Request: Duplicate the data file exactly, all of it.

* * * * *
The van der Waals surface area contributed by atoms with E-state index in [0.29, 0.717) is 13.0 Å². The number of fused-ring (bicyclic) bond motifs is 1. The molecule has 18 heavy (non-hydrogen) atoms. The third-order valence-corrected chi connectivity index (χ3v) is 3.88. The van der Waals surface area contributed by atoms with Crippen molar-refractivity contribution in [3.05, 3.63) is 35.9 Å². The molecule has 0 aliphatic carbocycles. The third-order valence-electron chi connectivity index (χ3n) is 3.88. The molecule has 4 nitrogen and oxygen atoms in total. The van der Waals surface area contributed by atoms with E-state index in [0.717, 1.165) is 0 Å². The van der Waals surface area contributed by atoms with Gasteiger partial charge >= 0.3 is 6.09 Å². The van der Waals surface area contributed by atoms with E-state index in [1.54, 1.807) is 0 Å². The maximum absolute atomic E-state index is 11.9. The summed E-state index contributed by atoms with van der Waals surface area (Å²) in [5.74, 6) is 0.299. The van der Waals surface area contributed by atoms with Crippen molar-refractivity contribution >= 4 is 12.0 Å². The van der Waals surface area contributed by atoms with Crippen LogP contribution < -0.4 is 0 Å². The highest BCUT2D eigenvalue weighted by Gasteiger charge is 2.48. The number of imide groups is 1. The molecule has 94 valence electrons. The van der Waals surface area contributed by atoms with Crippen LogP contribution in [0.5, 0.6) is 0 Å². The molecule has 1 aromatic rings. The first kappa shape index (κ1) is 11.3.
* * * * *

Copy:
The van der Waals surface area contributed by atoms with E-state index in [0.29, 0.717) is 13.0 Å². The number of fused-ring (bicyclic) bond motifs is 1. The molecule has 18 heavy (non-hydrogen) atoms. The third-order valence-corrected chi connectivity index (χ3v) is 3.88. The van der Waals surface area contributed by atoms with Crippen molar-refractivity contribution in [3.05, 3.63) is 35.9 Å². The molecule has 0 aliphatic carbocycles. The third-order valence-electron chi connectivity index (χ3n) is 3.88. The molecule has 4 nitrogen and oxygen atoms in total. The van der Waals surface area contributed by atoms with E-state index in [0.717, 1.165) is 0 Å². The van der Waals surface area contributed by atoms with Gasteiger partial charge >= 0.3 is 6.09 Å². The van der Waals surface area contributed by atoms with E-state index in [1.54, 1.807) is 0 Å². The maximum absolute atomic E-state index is 11.9. The summed E-state index contributed by atoms with van der Waals surface area (Å²) in [5.74, 6) is 0.299. The van der Waals surface area contributed by atoms with Crippen molar-refractivity contribution >= 4 is 12.0 Å². The van der Waals surface area contributed by atoms with Crippen LogP contribution < -0.4 is 0 Å². The highest BCUT2D eigenvalue weighted by Gasteiger charge is 2.48. The number of imide groups is 1. The molecule has 94 valence electrons. The van der Waals surface area contributed by atoms with Crippen LogP contribution in [0.5, 0.6) is 0 Å². The molecule has 1 aromatic rings. The first kappa shape index (κ1) is 11.3.